Yet this is where some of the poorest countries on the planet are – where energy demand will grow with development and where the effects of climate change will tax economies lacking the resources to effectively adapt.

"Equally important, if not more important than how many people there are, is what energy technology they are using," Dr. Hellmann says. The population numbers reinforce the notion that economic development there "has got to be clean." Helping these countries pay for the technologies they will need is one of the tough issues at global climate talks.

The same holds true for adaptation needs. Based on an adaptation index that Hellmann and her colleagues have devised to rank a country's or region's capacity to adapt to global warming, sub-Saharan Africa has the lowest score of any region on earth.

As with green development, funding to help these and other developing countries adapt to global warming is another thorny issue.

As for climate projections themselves, the UN Intergovernmental Panel on Climate Change already has accounted for a population reaching about 12 billion by 2100 in the emissions pathways it developed for the latest set of climate reports that the panel has been issuing since September 2013.

"We always assume a range of population estimates because population scenarios are inherently uncertain," explains Richard Moss, a senior scientist with the Joint Global Change Research Institute, based at the University of Maryland at College Park, in an e-mail.

The trajectories that those estimates take can be affected by whether a range of social or economic changes occur. Population specialists say the most important of these are increased education and job opportunities for women, as well as improved health care and changes in contraception policies, especially in the developing world.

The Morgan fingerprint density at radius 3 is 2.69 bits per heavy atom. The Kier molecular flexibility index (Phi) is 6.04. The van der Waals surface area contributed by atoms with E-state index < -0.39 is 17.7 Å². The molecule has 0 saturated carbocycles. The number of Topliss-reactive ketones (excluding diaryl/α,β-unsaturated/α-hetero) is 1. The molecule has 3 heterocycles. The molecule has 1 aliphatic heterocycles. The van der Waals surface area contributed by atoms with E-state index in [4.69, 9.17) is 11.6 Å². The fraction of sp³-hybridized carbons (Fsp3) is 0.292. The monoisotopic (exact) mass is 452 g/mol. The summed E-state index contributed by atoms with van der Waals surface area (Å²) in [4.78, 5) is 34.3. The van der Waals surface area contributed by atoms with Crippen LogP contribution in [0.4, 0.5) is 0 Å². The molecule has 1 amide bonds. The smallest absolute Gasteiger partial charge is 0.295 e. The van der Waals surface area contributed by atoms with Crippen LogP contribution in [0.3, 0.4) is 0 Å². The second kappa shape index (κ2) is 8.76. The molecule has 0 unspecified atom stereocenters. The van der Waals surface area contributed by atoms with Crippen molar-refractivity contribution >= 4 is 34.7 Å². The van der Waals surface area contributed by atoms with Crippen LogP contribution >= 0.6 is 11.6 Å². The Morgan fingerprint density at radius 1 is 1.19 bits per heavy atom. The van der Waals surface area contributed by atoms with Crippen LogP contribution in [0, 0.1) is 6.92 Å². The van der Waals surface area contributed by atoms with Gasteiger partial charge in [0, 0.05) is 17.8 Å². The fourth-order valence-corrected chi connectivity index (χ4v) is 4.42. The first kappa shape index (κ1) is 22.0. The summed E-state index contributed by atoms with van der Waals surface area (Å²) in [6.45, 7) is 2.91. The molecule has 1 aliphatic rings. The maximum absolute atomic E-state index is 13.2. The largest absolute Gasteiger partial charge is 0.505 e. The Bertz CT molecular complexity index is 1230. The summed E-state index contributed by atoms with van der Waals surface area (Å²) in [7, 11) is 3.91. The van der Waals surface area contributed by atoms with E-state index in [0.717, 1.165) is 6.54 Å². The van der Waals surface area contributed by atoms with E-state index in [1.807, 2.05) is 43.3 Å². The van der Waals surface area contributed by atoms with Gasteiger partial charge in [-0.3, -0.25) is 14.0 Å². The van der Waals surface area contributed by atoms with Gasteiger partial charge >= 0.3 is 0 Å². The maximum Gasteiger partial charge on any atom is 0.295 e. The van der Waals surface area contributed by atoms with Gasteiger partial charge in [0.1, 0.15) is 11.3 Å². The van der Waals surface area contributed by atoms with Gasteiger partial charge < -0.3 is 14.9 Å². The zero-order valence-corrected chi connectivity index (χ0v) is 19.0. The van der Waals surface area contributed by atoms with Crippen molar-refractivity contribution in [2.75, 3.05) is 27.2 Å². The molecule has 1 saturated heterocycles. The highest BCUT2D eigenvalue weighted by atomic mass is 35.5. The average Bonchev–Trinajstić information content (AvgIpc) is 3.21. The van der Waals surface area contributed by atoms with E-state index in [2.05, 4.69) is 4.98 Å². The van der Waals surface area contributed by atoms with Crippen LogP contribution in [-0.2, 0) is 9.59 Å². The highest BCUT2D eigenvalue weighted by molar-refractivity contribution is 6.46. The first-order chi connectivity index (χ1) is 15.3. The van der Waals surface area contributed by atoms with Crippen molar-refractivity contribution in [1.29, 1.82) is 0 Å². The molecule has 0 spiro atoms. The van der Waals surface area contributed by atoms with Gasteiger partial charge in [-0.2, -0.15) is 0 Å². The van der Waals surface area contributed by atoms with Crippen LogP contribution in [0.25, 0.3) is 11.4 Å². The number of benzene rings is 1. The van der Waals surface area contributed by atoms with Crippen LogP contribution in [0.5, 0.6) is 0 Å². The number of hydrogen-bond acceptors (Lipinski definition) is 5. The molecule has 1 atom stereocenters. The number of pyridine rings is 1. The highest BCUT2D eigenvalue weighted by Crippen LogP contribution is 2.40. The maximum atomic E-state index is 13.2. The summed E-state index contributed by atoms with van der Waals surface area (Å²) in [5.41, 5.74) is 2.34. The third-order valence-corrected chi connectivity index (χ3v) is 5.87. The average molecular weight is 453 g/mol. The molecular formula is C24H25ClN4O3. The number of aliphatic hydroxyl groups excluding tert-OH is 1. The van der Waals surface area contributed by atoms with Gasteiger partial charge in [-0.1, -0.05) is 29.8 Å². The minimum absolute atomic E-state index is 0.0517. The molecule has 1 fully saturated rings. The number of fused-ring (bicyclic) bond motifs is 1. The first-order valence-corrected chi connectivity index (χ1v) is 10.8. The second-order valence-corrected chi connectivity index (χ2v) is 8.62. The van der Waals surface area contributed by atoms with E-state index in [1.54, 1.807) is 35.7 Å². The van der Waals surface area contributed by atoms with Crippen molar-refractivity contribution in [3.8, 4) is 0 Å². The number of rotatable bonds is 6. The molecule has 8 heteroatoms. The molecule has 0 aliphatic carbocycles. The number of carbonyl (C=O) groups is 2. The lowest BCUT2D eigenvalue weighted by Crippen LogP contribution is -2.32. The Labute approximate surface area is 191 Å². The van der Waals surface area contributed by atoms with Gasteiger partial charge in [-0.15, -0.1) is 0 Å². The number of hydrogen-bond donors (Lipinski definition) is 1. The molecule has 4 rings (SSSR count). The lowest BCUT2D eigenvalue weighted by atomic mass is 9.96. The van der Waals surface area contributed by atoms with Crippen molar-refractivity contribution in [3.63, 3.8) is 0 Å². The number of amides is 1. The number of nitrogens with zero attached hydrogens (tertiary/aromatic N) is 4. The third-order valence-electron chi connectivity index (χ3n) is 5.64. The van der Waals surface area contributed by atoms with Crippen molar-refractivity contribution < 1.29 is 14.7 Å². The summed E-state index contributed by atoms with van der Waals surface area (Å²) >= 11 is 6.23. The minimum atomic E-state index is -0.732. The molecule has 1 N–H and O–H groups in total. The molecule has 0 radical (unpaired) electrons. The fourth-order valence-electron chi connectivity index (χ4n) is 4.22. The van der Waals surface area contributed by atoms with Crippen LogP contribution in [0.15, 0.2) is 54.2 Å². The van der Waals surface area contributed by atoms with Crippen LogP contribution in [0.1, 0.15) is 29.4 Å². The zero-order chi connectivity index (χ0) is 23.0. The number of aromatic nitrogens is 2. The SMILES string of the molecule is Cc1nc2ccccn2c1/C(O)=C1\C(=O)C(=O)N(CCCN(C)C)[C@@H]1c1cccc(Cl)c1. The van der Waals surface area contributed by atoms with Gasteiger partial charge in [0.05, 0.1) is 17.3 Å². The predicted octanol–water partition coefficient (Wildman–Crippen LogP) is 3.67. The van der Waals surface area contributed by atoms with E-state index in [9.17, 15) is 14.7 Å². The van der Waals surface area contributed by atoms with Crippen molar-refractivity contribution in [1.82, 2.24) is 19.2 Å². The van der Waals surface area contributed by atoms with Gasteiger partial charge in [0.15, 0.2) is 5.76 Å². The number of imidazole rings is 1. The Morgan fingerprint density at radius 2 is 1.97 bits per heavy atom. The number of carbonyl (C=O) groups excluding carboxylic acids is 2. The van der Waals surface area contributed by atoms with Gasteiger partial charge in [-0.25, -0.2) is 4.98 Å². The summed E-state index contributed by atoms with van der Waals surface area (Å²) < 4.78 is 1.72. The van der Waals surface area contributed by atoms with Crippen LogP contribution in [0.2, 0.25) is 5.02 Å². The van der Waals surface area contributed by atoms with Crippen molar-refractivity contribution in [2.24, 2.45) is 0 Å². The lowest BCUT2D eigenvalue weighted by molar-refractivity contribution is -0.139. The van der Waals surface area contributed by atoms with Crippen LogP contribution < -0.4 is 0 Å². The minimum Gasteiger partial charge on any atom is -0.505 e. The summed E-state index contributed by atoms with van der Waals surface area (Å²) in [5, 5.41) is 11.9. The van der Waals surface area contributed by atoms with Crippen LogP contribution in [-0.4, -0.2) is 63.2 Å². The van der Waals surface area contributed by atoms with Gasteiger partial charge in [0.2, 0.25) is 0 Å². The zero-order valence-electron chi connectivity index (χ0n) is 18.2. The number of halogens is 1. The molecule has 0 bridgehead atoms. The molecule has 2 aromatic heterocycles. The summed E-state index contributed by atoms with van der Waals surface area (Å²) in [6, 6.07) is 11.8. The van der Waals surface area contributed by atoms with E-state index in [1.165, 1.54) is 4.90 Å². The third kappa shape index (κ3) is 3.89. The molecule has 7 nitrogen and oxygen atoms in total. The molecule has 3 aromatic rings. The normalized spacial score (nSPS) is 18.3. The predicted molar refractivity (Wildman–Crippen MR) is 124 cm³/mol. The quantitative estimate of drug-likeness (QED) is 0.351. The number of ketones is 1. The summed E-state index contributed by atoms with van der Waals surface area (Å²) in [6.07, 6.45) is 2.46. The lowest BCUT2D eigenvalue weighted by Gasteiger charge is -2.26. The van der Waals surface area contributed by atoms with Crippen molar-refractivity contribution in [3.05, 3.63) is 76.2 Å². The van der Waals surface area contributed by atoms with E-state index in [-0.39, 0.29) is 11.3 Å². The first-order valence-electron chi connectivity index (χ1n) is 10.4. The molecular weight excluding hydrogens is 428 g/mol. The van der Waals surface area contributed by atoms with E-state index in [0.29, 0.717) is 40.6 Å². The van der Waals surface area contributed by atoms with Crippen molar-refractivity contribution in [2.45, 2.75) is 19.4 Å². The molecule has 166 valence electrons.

The new numbers were factored in to the report released this week by the Global Commission on the Economy and Climate on the costs of greenhouse-gas abatement, according to Manish Bapna, executive vice president and managing director of the World Resources Institute in Washington and one of the project leaders for the report.

Climate is only one of several environmental or development issues on which population touches. Another is food security – a topic that researchers are tackling in a variety of ways.

For instance, researchers have been uncovering ways to soup up photosynthesis to increase crop productivity.

In Thursday's issue of the journal Nature, a team led by Myat Lin, a researcher at Cornell University in Ithaca, N.Y., genetically modified tobacco plants to produce cyanobacteria's version of the enzyme Rubisco, which plays the key role in converting carbon dioxide to sugars, with the help of sunlight.  Tobacco plants have their own version of Rubisco. But it's much less efficient in converting CO2 to sugars than the cyanobacterial version.

The engineered Rubisco alone is no silver bullet, researchers say. But in combination with other approaches, it could play an important role. This led Australian National University biologists Dean Price and Susan Howitt to dub the results "a milestone on the road to boosting plant efficiency" in a companion article to the paper describing the results.